- They grow very quickly when young, doubling their size every year until they are 3 years old.
- The sandy colouration camouflages them in their natural habitat.
- The patches on their shells are called scutes, which have growth rings. These rings show when the tortoise has eaten well or not.
- This is the largest tortoise species of the African mainland.
- The hind surface of their thighs have two or three spurs, which give this animal its name.
- During the dry season they will enter aestivation, which is like hibernation. They rest and their metabolism slows.
African Spurred/Sulcata Tortoise
Animals — Sauropsida (reptiles) — Testudines (turtles) — Testudinidae (tortoises)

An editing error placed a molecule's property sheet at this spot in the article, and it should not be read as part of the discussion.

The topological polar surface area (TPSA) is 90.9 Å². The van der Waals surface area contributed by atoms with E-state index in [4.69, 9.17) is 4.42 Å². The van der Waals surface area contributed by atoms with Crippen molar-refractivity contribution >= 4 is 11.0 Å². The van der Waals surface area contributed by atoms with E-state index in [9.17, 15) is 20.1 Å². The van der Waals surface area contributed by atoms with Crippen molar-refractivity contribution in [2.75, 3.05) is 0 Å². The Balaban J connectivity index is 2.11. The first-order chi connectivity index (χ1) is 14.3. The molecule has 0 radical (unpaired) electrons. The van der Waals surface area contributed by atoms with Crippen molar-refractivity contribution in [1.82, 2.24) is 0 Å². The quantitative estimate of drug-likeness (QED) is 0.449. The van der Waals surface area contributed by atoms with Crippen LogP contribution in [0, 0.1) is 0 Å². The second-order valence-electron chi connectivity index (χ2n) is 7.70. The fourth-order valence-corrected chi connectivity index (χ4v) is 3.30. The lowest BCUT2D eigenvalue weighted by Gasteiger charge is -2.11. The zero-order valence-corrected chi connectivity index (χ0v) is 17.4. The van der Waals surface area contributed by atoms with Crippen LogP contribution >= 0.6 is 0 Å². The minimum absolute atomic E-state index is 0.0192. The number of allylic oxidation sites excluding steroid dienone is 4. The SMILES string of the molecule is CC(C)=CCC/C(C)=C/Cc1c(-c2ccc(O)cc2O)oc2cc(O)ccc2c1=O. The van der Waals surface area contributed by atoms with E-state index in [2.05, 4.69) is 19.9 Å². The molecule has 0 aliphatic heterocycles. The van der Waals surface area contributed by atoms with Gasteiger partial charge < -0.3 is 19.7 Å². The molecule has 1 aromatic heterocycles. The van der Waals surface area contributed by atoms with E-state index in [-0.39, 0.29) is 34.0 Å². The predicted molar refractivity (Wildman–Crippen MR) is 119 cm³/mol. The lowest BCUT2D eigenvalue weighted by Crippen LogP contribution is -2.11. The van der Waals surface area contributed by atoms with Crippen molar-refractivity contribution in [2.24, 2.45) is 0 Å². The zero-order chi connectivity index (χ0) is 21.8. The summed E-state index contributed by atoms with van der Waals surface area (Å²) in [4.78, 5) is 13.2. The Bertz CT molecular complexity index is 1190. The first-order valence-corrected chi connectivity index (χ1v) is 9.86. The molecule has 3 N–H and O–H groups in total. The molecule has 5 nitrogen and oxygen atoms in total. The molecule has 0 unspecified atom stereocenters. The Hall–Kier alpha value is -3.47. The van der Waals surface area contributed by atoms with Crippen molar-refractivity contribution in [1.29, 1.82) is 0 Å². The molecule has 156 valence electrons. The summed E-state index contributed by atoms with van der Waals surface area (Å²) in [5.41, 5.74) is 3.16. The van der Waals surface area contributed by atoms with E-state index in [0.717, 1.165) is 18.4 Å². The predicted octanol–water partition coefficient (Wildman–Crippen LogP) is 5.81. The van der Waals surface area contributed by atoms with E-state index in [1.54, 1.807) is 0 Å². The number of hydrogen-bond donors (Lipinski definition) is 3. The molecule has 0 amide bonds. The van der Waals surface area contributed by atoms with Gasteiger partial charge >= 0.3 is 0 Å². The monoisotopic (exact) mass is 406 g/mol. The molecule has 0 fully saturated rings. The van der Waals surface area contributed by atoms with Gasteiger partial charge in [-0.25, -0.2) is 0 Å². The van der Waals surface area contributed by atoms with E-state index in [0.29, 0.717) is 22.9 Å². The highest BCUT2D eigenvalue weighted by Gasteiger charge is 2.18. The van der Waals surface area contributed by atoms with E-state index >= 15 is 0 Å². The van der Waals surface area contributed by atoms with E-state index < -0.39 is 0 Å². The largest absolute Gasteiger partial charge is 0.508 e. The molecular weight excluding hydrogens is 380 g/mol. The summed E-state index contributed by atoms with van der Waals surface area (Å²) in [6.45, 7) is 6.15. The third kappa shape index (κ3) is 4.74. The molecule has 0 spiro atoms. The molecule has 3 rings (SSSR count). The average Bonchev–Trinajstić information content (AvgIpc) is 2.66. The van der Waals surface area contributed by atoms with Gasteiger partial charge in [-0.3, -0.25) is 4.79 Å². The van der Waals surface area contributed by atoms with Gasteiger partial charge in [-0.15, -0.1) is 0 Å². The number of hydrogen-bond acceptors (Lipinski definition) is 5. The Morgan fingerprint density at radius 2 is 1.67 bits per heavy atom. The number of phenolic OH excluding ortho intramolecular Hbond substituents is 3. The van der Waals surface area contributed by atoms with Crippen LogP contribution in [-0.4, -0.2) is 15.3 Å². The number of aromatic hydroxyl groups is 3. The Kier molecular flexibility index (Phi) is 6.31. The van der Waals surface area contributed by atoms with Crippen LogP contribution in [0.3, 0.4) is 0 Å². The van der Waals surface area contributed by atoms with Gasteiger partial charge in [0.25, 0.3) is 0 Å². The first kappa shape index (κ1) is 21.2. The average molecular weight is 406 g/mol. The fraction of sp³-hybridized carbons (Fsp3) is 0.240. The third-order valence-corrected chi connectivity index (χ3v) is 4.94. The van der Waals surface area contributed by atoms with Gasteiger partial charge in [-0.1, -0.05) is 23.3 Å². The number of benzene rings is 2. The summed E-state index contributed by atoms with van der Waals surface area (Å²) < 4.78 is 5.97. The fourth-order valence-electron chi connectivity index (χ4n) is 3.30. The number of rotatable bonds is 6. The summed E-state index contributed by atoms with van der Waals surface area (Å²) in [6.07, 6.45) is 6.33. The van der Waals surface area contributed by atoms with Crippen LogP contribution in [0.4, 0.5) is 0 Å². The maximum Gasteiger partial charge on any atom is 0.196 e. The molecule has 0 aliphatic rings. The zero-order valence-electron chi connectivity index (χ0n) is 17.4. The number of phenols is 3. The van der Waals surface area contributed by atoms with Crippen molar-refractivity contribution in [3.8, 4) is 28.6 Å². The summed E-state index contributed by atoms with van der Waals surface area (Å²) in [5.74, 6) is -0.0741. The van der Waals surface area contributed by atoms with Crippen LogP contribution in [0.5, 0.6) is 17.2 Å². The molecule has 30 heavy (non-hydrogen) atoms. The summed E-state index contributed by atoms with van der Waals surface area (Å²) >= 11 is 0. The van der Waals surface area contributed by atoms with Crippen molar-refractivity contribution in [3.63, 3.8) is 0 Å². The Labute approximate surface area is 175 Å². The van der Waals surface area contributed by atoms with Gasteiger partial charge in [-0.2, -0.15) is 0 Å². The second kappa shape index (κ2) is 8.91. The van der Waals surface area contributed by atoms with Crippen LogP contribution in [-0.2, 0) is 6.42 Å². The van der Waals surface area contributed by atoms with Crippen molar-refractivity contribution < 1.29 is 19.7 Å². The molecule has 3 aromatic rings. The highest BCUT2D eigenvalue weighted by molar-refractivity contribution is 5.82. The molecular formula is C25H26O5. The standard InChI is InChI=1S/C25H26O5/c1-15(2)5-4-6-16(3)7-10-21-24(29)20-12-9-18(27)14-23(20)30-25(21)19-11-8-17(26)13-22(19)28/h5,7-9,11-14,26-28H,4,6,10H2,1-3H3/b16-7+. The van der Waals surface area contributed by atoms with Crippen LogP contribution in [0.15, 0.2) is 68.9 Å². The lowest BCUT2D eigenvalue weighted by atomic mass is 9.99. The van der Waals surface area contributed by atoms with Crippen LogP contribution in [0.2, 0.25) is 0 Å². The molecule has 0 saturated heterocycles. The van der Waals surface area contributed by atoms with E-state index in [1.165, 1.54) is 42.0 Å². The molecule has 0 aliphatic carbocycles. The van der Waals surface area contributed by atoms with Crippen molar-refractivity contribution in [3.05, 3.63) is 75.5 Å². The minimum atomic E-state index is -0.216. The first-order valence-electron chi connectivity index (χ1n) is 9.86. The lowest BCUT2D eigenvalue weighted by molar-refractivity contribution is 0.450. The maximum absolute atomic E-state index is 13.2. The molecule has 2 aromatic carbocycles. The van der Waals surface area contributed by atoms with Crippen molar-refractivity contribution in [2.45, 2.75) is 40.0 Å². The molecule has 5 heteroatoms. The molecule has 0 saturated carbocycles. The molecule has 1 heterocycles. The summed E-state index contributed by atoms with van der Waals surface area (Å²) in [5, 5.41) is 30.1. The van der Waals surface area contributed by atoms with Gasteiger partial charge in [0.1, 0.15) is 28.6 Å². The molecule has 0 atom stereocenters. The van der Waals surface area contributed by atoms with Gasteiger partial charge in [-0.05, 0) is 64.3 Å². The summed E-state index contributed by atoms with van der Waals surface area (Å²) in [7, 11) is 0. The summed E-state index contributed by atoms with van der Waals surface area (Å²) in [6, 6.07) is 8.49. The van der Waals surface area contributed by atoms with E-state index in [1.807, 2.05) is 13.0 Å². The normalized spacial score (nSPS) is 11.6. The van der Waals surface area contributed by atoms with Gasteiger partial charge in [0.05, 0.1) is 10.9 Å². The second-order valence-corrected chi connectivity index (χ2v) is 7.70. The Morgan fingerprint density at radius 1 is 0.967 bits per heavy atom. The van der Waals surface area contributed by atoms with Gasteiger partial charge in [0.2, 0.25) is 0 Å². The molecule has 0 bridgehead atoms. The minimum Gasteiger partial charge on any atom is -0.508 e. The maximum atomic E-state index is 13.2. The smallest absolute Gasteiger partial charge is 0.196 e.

African Spurred Tortoises are the largest tortoises of the African mainland, beaten in size only by Galapagos and Aldabra (an african island) giant tortoises. Some are captured for the pet trade, but they grow rapidly when young and are soon too large for most keepers. They are vulnerable and are threatened by habitat loss and grazing competition from livestock, and to some extent capture for eastern medicine.
They enjoy basking, especially in the morning after cooler nights. This species is very long lived, and it is thought that they could live for up to 150 years.
Habitat: Hot, arid environments ranging from desert edges to dry savannah.
–Average weight: 43kg
–Average length: 30cm
In the wild up to: 80 years
In captivity up to: 54.3 years and counting (the documented oldest African spurred tortoise is still alive)
Diet: Eats succulent plants that will also provide water, generally grasses and other local plants.
Distribution: Along the southern edge of the Sahara through the countries Senegal, Mauritania, Mali, Niger, Chad, Sudan, Ethiopia, Cameroon, Central African Republic and Eritrea.